At the weekend I finished a draft of my next near-future novel.
Co-incidentally I re-watched “Johnny Mnemonic”, the 1995 near-future SF film starring Keanu Reeves. It was on an old VHS. I won’t watch that again because the tape snapped on rewind.
It was doubly timely, because the scrolling text talks about the middle of the second decade of the 21st Century, i.e. ‘now’ (although the action takes place in 2021).
In the film, Johnny has a brain implant that enables him to store 80 Gb (gigabytes), with a memory doubler to increase that to 160 Gb. He’s asked to store 320 Gb. Now, the kit he uses to transfer the data was bulkier than my 1 Tb (terabype) portable hard-drive and Amazon is selling a USB data stick for £193.94 that holds 256 Gb. They could have saved themselves a lot of hassle and adventure if they’d simply popped it in the post, or, given this is the second decade of the 21st Century, transferred the files via DropBox?
I saw a great documentary years ago on this that used a Flash Gordon clip. Flash gets an anti-gravity device to descend to the Planet Mongo. The thin belt may well be what a gravity belt looks like, says the commentary. Fair enough. Next, Professor Zarkov gives Flash a ray gun, and, who knows, a ray gun may end up looking like the classic spark firing toy variety. Finally, Dale gives Flash a radio so he can keep in touch, and you knows, a radio in the future may well look like a big mahogany box with dials… hang on!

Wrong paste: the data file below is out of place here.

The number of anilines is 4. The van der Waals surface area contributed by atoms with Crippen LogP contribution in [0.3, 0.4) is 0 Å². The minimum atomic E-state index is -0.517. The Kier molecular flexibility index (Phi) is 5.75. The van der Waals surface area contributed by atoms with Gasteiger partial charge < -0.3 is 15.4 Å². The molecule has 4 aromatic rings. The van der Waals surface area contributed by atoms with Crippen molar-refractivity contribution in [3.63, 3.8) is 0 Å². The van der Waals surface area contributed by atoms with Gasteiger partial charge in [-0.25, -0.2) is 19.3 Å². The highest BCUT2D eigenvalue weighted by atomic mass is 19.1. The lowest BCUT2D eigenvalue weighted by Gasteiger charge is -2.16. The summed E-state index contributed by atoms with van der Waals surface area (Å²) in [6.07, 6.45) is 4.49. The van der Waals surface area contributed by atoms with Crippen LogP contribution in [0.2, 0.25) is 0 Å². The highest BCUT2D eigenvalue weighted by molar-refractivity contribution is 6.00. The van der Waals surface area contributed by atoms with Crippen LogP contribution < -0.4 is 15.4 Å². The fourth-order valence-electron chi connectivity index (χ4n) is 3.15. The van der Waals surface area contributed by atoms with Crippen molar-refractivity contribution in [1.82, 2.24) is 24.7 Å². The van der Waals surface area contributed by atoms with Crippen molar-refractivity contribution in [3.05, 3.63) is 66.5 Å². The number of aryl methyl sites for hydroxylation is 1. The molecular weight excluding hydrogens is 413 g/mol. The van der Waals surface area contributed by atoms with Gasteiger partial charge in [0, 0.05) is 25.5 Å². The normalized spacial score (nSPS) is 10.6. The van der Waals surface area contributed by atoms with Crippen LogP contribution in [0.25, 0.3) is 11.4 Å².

It’s that failure of imagination.
Star Trek: The Next Generation famously imagined tablet computers. However, they are used in a bizarre manner. If you want someone to do something on the Enterprise, say proof read your novel, then you hand over your Kindle. That’s my entire e-library, if you don’t mind. But collecting a file via email to their own PADD seems alien technology.
To show Captain Picard is very busy, his desk is awash with numerous tablet computers, which entirely fails to understand that more that tablets store more than one computer file. (There is, to be fair, a problem in showing a person who is organised and someone who is overworked when both are just sitting there with the same slab of technology.)
I shouldn’t really criticise. When I bought my first computer, the BBC Micro came is two varieties: 32k and 64k. Did I really want to spend more for the extra memory, I thought, after all, what would anyone need more than 32k for? (My novel is 4.1 Mbs.)
It does make me think about my own predicting, mind.